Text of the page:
Classified Environment Data and Environmental Dissidents

It is not surprising that as adverse environmental impacts became increasingly evident, environment data became a potentially explosive issue for the government of the GDR. There was no official assessment of the situation until 1990, when the Environment Report of the GDR was published. Several years prior to that, the Presidium of the Council of Ministers had passed a resolution establishing the confidentiality of environment data. This “Decree Concerning the Acquisition or Processing of Information Regarding the State of the Natural Environment in the GDR and the Safeguarding of Such Information,”[1] issued on November 16, 1982, was followed by a second decree on April 27, 1984. These decrees reflected the rigidity of the political system and the unwillingness of the SED leadership to engage in dialog.

It is equally unsurprising that under conditions such as these an environmental movement of dissidents and independent thinkers sprang up. One of the first independent environmental groups to emerge had its roots in tree-planting campaigns carried out by church youth groups in the town of Schwerin in 1979. Starting in early 1981, this group, centered around Jörn Mothes and Nikolaus Voss, held annual ecology seminars (Schweriner Winterseminare) which until 1983 were the most important platform for organizing and networking in the environmental movement. The church was virtually the only place where an independent ecology movement could develop (Beleites 2007, 185; Gensichen 1994, 2007). A church-sponsored research institute—the Kirchliches Forschungsheim, in Wittenberg—became the organizational center of the movement. It published the first issue of its magazine Letters Providing Direction in the Conflict between Man and Earth in 1981. Starting in 1982, at the initiative of the church, the Kirchliches Forschungsheim hosted an annual gathering of representatives of church-sponsored environmental groups. The Umweltbibliothek (Environment Library) was founded on September 2, 1986, by activists who had previously been part of a church-centered peace and environment group in Berlin-Lichtenberg. The group was given space in the Zionskirche church in Berlin-Mitte and started publishing its Umweltblätter (Environment Papers) the same year it was founded. From 1985 to 1989, there were about 60 to 65 independent environment groups across the country, with a total membership of between 550 and 850 people. They came together to form the Netzwerk Arche (Ark Network) in 1988, and later the Grüne Liga (Green League) in 1990.

One of the principal activities of these groups was to organize regional protests on issues including “coal, chemicals, Waldsterben (forest dieback), highway construction, waste, uranium, nuclear power plants, and large-scale, collectivized farming” (Beleites 2007, 187). The growth of independent environmental groups reflected a failure on the part of the state to attract people to comparable state-sponsored groups, such as those in the Kulturbund. One such institution, the Society for Nature and Environment (Gesellschaft für Natur und Umwelt, GNU) was founded as part of the Kulturbund on May 27, 1980. It was intended to provide a “home” to conservationists as well as environmental activists who were concerned with urban and industrial environmental problems, and it formed working groups to study issues of urban ecology. Kulturbund records for 1987 show 380 urban ecology groups with a total of 7,000 members. The Kulturbund did not accomplish its mission of serving as a home to these groups, however.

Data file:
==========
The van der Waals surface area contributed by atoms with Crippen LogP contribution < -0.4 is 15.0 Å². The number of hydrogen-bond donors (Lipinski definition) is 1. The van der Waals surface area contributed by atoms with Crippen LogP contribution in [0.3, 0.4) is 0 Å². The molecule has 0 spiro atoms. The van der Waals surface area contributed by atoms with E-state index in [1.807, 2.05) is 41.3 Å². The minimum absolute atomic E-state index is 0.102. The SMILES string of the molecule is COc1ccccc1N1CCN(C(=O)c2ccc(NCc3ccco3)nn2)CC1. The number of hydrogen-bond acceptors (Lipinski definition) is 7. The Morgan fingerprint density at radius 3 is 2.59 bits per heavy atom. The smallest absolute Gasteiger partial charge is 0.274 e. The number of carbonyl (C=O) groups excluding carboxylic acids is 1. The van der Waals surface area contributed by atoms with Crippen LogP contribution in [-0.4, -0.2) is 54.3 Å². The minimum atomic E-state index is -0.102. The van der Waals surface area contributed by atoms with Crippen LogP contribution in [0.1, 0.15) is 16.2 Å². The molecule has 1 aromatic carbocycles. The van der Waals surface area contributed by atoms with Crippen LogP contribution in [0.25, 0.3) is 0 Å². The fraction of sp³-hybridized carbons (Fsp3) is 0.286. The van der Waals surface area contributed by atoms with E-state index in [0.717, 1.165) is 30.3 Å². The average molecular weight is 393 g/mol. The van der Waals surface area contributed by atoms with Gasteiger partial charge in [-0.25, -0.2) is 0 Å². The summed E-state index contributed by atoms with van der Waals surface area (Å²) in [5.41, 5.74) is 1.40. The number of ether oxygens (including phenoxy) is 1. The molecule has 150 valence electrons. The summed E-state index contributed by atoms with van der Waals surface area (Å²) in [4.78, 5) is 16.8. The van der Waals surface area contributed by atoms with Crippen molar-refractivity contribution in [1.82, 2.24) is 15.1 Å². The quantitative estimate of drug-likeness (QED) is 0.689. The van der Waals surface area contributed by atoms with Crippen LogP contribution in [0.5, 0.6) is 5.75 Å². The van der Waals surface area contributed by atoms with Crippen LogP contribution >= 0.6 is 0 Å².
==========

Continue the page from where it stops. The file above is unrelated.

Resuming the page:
The environmental problems described above and the work of those who tackled them—both in the independent environmental movement and in the critical Kulturbund groups—helped to make a “healthy environment” one of the top priorities of the citizens of the GDR in 1989.

References

Beleites, M. 2007: Die unabhängige Umweltbewegung der DDR. In: Umweltschutz in der DDR – Analysen und Zeitzeugenberichte. Band 3: Beruflicher, ehrenamtlicher und freiwilliger Umweltschutz. München: 179-224.

Gensichen, H.-P. 1994: Das Umweltengagement in den evangelischen Kirchen in der DDR. In: Behrens, H. & Paucke, H.: Umweltgeschichte: Wissenschaft und Praxis. Marburg: 65-83.

Gensichen, H.-P. 2007: Die Beiträge des Wittenberger Forschungsheimes für die kritische Umweltbewegung in der DDR. In: Behrens, H. & Hoffmann, J. (Bearb.): Umweltschutz in der DDR – Analysen und Zeitzeugenberichte. Band 3: Beruflicher, ehrenamtlicher und freiwilliger Umweltschutz. München: 150-177.


[1]     The original German title of this decree (No. 02-67/I.2/82) is Anordnung zur Gewinnung oder Bearbeitung und zum Schutz von Informationen über den Zustand der natürlichen Umwelt in der DDR.—Trans.

Erinnerungen von Zeitzeugen

Literatur zum Weiterlesen

Beleites, M.:

Pechblende. Der Uranbergbau in der DDR und seine Folgen. Hg.: Kirchliches Forschungsheim Wittenberg. Wittenberg 1988.

Gensichen, H.-P.:

Das Umweltengagement in den evangelischen Kirchen in der DDR. In: Behrens, H. & Paucke, H. (Hg.): Umweltgeschichte: Wissenschaft und Praxis. Forum Wissenschaft Studien 27. Marburg 1994: 65-83.

Rüddenklau, W.:

Störenfriede. ddr-opposition 1986-1989. Berlin 1992.

Jordan, C. & Kloth, H.-M.:

Arche Nova. Opposition in der DDR. Das "Grün-Ökologische Netzwerk Arche" 1988-1990. Berlin 1995.